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Home No. 17: Is a laparoscopic serial liver biopsy considered 'major' animal surgery?

Aug 02

No. 17: Is a laparoscopic serial liver biopsy considered 'major' animal surgery?

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Is a laparoscopic serial liver biopsy considered 'major' animal surgery?

Reader Question: We would like to use laparoscopic procedures to obtain serial biopsy samples from an animal's liver before introduction of an infection agent, and again at two intervals after infection. A member of our Institutional Animal Care and Use Committee (IACUC) says the biopsy penetrates the body cavity, so it's "major" surgery. That's not my reading of guidelines from the Office of Laboratory Animal Welfare (OLAW), which says the body cavity must be exposed and/or the biopsy must "substantially" impair the animal physically or physiologically. Who is right?

Reader Question: The simple answer is that it is indeed a "major" procedure because, based on the information you've given, your IACUC has made that determination. According to this statement from OLAW, the IACUC has discretion to classify a surgery as major or minor, following OLAW guidelines:

“OLAW would consider the IACUC, in its review of the unique circumstances of the research activity, as the determiner of whether the procedure is major or minor. From the description of the proposed procedures, they are related components of a research project and would be permitted by the Animal Welfare Act regulations [9 CFR, Part 2, Section 2.31 (d)(1)(x)] and the Guide for the Care and Use of Laboratory Animals if determined to be major procedures and approved by the IACUC.”

OLAW's guidelines to help IACUCs decide whether to classify a procedure as major or minor include the following:

• The PI must provide a detailed description of the procedure, along with anticipated or actual consequences, to the IACUC.

• The IACUC determines if the surgical procedures only penetrate the body cavity but don't expose it.

• The IACUC then determines if the procedure produces substantial physical or physiological impairment.

• If the answer to both IACUC determinations is No — i.e., it doesn't expose the body cavity and, No, it won't cause substantial physical or physiological impairment — then the IACUC may classify the surgery as "minor." If the answer to either question is “Yes,” it must be considered a "major" operative procedure.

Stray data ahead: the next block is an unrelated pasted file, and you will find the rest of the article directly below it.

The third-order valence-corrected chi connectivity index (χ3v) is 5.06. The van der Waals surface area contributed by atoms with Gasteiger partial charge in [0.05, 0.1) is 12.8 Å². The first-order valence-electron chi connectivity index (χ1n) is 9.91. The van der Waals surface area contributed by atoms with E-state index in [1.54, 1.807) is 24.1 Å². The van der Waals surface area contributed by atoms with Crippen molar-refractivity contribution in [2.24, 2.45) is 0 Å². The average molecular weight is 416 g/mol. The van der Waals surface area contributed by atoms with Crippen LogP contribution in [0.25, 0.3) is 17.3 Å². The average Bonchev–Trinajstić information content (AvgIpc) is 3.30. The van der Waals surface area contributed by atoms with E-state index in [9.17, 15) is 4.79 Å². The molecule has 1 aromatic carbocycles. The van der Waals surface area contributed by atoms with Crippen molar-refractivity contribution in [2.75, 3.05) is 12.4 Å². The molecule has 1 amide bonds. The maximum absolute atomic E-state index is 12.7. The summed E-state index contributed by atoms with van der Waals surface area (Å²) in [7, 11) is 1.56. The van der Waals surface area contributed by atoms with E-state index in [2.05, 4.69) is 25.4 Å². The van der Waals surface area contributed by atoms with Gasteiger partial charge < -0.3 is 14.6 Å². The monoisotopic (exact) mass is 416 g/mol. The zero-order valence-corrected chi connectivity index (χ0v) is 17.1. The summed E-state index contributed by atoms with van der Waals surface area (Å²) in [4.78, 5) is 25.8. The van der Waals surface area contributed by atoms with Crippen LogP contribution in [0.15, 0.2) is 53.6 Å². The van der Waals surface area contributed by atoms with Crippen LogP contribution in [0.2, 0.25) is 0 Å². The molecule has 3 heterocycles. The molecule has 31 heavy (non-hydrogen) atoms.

While your IACUC determined the procedure is major surgery, it might have to reclassify the procedure based on the actual clinical outcome. And whether it's classified as major or minor, the IACUC will have to make sure you employ appropriate pain relief, sterility, and peri-operative monitoring.

Expert comments: by a professor of comparative medicine at a major university in the Northeast

Comments (1)
Professor, University of Pittsburgh
written by Bill Yates, August 06, 2010
The Animal Welfare Act Regulations also specify that a procedure must penetrate AND expose a body cavity, or produce impairment of physiological functions, to be considered a major surgery. The word AND was included purposefully. Unfortunately, the word "expose" was not defined, so we are not sure what constitutes an exposure of a body cavity.

The 2010 revision of the Guide also provides an IACUC more discretion in evaluating whether a procedure is major or minor. The following paragraph from the 2010 Guide makes it clear that a laparoscopic surgery can be deemed to be a minor surgery:

Procedures such as laparoscopic surgeries and some procedures associated with neuroscience research (e.g., craniotomy, neurectomy), may be classified as major or minor surgery, depending on the impact of the procedure on the animal (Devitt et al. 2005; Hancock et al. 2005; NRC 2003b; Perret-Gentil et al. 1999, 2000). For example, laparoscopic techniques with minimal associated trauma and sequelae could be considered minor (such as avian sexing and oocyte collection), while others should be considered major (e.g. hepatic lobectomy and cholecystectomy). Although minor laparoscopic procedures are often performed on an “outpatient” basis, appropriate aseptic technique and instruments and appropriate anesthesia and analgesia are necessary. Whether a laparoscopic procedure is deemed to be major or minor should be evaluated on a case-by-case basis, as determined by the veterinarian and IACUC.

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